5 Factors That Can Increase Your Risk of Osteoporosis

5 Factors That Can Increase Your Risk of Osteoporosis

When it comes to osteoporosis, the bone disease that causes fractures when bones weaken, some risk factors are uncontrollable, like your age and sex. Other factors depend on your lifestyle. 

Approximately 20% of women over the age of 50 have osteoporosis — and that doesn’t count those who are undiagnosed and don’t know they have it. Men get osteoporosis, too, but the percentage isn’t as high. 

Delta Orthopaedics & Sports Medicine in West Memphis, Arkansas, and Collierville, Tennessee, offers the highest-quality comprehensive bone care. We’re proud to have Jennifer Childers, PA-C, ambassador for the National Osteoporosis Foundation, and Christy Jones, APRN, care for patients with osteoporosis at both of our offices. 

Following are five of the factors that can increase your risk of osteoporosis. Three of the factors — gender, age, and race — aren’t in your control, but two important risk factors are in your hands. 


Women are almost four times as likely to develop osteoporosis than men. In general, men have larger skeletons than women; they also have greater bone density. Small-boned women are at a greater risk than larger-boned women, in general. 

Women are especially at risk for osteoporosis after menopause. Prior to menopause, the female hormone estrogen is a protective factor for women’s bones. When menopause occurs, the level of estrogen in the female body plummets quickly over a number of months. 

Your body is constantly building up and breaking down bone. You grow new bone tissue and break down old bone tissue over a number of years. After menopause, your body tends to break down more bone than to build it, for a net bone loss that follows the loss of estrogen. 


The older you are, the greater your risk for osteoporosis. You can see signs of aging in your face, hands, and body. What you can’t see is that your bones become thinner and more fragile as you age. Your body isn’t producing as much new bone growth to replace old bone as it did when you were younger.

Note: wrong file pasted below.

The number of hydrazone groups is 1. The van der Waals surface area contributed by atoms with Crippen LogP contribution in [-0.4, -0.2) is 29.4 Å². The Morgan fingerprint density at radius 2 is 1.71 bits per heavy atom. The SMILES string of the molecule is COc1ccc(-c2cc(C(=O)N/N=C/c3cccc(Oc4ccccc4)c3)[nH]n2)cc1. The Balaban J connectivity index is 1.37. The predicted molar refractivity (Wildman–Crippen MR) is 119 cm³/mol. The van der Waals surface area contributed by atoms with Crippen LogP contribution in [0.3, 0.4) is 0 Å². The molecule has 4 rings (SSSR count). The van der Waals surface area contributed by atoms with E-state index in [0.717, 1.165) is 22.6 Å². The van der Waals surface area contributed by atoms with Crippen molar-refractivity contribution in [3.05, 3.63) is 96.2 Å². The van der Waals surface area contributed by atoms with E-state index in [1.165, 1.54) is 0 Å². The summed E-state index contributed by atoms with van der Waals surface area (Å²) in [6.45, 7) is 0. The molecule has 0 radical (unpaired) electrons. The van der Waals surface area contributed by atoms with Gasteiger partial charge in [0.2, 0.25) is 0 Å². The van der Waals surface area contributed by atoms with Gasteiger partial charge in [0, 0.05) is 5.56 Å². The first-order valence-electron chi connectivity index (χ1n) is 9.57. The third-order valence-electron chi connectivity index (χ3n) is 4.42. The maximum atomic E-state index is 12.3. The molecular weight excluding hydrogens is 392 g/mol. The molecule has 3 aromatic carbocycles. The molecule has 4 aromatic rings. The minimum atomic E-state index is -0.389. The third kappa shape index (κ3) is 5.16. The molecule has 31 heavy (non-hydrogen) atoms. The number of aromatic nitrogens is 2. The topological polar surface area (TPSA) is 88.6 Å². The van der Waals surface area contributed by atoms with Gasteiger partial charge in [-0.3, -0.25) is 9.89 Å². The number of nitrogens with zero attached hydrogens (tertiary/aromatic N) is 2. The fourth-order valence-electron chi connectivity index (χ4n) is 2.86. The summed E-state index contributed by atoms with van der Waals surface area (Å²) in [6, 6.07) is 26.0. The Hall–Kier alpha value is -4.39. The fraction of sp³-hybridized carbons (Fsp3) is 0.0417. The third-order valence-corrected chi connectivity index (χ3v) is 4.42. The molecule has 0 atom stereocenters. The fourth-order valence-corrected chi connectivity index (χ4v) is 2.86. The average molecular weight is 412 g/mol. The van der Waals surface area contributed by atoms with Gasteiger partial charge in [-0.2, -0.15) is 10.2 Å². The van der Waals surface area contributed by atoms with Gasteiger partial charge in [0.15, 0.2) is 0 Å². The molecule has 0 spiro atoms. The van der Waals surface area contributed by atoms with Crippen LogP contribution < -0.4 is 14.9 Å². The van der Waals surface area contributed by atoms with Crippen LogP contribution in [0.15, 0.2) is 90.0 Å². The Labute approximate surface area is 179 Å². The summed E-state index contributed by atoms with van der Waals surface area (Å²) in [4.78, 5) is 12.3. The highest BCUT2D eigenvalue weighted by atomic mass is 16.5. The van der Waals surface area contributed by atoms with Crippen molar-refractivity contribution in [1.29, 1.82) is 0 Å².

Your ethnic background affects your risk of osteoporosis. Caucasian and Asian women have the highest risk. Caucasian men are more at risk than men of other ethnic backgrounds. 

The next two risk factors for osteoporosis are important because they’re within your control. 

Calcium and vitamin D intake 

Do you know how much calcium and vitamin D you’re getting every day? You should. Calcium is necessary for developing and maintaining strong bones. Fortified milk, cheese, and yogurt are good sources of calcium. 

With exposure to sunlight, your body makes vitamin D. Doctors don’t want you to get too much direct sun exposure because of the risk of skin cancer. 

You can get vitamin D from a few foods like fatty fish, and some key foods are fortified with vitamin D, such as cereal and milk. 

If you’re not getting the recommended amount of calcium and vitamin D for your age, be sure to take a supplement. Don’t go overboard, though, because too much can damage organs in your body.

Lifestyle choices: exercise, smoking, and alcohol use 

Do you tend to be a couch potato? It’s time to get up off the couch. Long-term illness that takes you off your feet also places you at increased risk. 

That’s one of the reasons why rehab and exercise programs after stroke or heart attack are important. Weight-bearing exercises such as walking and lifting weights help your bones grow stronger and prevent osteoporosis. 

Smoking and heavy alcohol use are controllable risk factors for osteoporosis. If you smoke, try joining a cessation program. Heavy drinking isn’t only associated with osteoporosis; it’s linked to cancer and other illnesses. That’s a great reason to cut consumption. 

Osteoporosis doesn’t have early warning signs. Call Delta Orthopaedics & Sports Medicine or book an appointment online today to see if you need to be screened for this progressive bone disease. 

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